6 giant roadside gems of the Interlake

Posted June 15, 2020 | Author Breanne Sewards

How do you make an already amazing road trip ever better? Add in some roadside attractions! On your next trip up to the beaches of the Interlake, make a few stops along the way at these giant Interlake gems!

Selkirk: Chuck the Channel Cat

Unofficially known as the Catfishing Capital of the World, Selkirk celebrates its favourite fish with Chuck the Channel Cat - a giant statue located just outside the McDonald's on Main Street. At 11 metres in height, the cat is definitely a master catch.

Petersfield: Mallard Duck

The giant mallard duck of Petersfield isn't just a great photo op - it is also a representation of the abundance of ducks found in the marsh areas of Petersfield and Netley Lake. Quack to that!

Winnipeg Beach: Whispering Giant

Created in 1991, Winnipeg Beach's Whispering Giant statue is a tribute to the Indigenous peoples of Manitoba and a symbol of brotherhood. It is also the 67th piece in a bigger trail project of Whispering Giants, which began in 1970 and now reaches throughout most of North America.

Gimli: Lighthouse

Before entering the town of Gimli (also known as the Heart of New Iceland), be sure to make a stop on the right-hand side of the highway (just before Shelley D's restaurant) to snap a photo with the lighthouse roadside attraction. After that, continue on to explore the lakeside townsite and harbour.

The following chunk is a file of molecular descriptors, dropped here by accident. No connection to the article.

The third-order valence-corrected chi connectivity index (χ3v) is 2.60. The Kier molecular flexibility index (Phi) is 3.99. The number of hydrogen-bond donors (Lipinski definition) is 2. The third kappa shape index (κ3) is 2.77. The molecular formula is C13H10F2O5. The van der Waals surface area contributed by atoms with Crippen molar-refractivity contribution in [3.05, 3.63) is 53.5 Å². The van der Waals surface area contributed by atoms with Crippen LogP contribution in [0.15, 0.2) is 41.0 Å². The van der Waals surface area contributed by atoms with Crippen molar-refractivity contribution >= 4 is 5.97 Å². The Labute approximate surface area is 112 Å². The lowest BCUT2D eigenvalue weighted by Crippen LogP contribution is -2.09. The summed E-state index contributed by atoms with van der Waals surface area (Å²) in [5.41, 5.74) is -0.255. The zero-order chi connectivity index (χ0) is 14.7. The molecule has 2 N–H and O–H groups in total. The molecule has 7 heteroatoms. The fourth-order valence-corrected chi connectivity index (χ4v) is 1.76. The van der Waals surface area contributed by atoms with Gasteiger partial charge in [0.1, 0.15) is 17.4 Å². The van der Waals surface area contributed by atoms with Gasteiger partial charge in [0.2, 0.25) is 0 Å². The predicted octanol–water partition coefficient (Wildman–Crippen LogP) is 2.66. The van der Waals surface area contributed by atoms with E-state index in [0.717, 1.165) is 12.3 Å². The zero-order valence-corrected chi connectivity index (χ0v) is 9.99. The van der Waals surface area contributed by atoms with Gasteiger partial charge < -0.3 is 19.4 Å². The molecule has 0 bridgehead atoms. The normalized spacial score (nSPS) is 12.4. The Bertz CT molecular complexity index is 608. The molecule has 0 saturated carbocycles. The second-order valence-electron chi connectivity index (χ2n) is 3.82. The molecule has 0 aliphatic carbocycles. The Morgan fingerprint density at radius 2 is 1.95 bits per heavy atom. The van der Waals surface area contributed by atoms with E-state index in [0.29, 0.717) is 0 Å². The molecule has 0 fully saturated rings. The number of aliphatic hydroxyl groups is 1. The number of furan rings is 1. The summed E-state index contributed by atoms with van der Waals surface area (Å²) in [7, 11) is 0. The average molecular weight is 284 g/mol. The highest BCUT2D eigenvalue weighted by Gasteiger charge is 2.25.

Gimli: Viking

When in Gimli, do as the Icelandic do and take a photo with a viking! The five-metre-tall statue stands in the centre of town at Viking Park, representing the community's ties to Iceland. For a bonus photo, look closer at the rocks near the walking path for the tiny homes of huldufólk or Icelandic elves.

Riverton: Lundi the Moose

The moose means a lot for the people of Riverton - particularly for the descendants of settlers who survived the cold, long winters on the meat of the animal. Built in 2007, the moose was named after the town's original title, Lundi, coined by the Icelandic settlers who arrived in 1876.

About The Author

Hey! I'm Breanne, Editorial Content Specialist for Travel Manitoba. First to jump in the lake and last to make it down the River Trail. Lover of croissants, cats, and croissant-shaped cats. Got a story idea? Email me at bsewards@travelmanitoba.com.

Editorial Content Specialist